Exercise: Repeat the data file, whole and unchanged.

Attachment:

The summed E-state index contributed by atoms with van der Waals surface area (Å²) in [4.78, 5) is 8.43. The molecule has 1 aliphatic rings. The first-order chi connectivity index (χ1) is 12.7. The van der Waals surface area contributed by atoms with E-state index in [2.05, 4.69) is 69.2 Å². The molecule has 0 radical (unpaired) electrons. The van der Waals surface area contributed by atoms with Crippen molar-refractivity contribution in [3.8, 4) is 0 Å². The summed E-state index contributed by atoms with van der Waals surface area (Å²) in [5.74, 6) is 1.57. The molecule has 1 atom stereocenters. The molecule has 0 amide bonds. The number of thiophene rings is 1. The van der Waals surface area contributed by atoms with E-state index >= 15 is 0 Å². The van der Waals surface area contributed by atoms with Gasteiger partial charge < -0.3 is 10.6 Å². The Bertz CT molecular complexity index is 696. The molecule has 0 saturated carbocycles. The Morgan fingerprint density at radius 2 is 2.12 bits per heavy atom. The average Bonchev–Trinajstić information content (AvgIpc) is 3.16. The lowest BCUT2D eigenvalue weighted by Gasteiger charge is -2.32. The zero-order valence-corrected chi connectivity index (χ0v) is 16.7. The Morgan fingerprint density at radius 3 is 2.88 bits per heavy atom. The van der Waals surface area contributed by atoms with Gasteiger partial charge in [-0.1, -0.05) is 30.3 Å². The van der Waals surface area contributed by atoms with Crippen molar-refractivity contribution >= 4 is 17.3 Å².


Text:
The summed E-state index contributed by atoms with van der Waals surface area (Å²) in [4.78, 5) is 8.43. The molecule has 1 aliphatic rings. The first-order chi connectivity index (χ1) is 12.7. The van der Waals surface area contributed by atoms with E-state index in [2.05, 4.69) is 69.2 Å². The molecule has 0 radical (unpaired) electrons. The van der Waals surface area contributed by atoms with Crippen molar-refractivity contribution in [3.8, 4) is 0 Å². The summed E-state index contributed by atoms with van der Waals surface area (Å²) in [5.74, 6) is 1.57. The molecule has 1 atom stereocenters. The molecule has 0 amide bonds. The number of thiophene rings is 1. The van der Waals surface area contributed by atoms with E-state index >= 15 is 0 Å². The van der Waals surface area contributed by atoms with Gasteiger partial charge < -0.3 is 10.6 Å². The Bertz CT molecular complexity index is 696. The molecule has 0 saturated carbocycles. The Morgan fingerprint density at radius 2 is 2.12 bits per heavy atom. The average Bonchev–Trinajstić information content (AvgIpc) is 3.16. The lowest BCUT2D eigenvalue weighted by Gasteiger charge is -2.32. The zero-order valence-corrected chi connectivity index (χ0v) is 16.7. The Morgan fingerprint density at radius 3 is 2.88 bits per heavy atom. The van der Waals surface area contributed by atoms with Gasteiger partial charge in [-0.1, -0.05) is 30.3 Å². The van der Waals surface area contributed by atoms with Crippen molar-refractivity contribution >= 4 is 17.3 Å².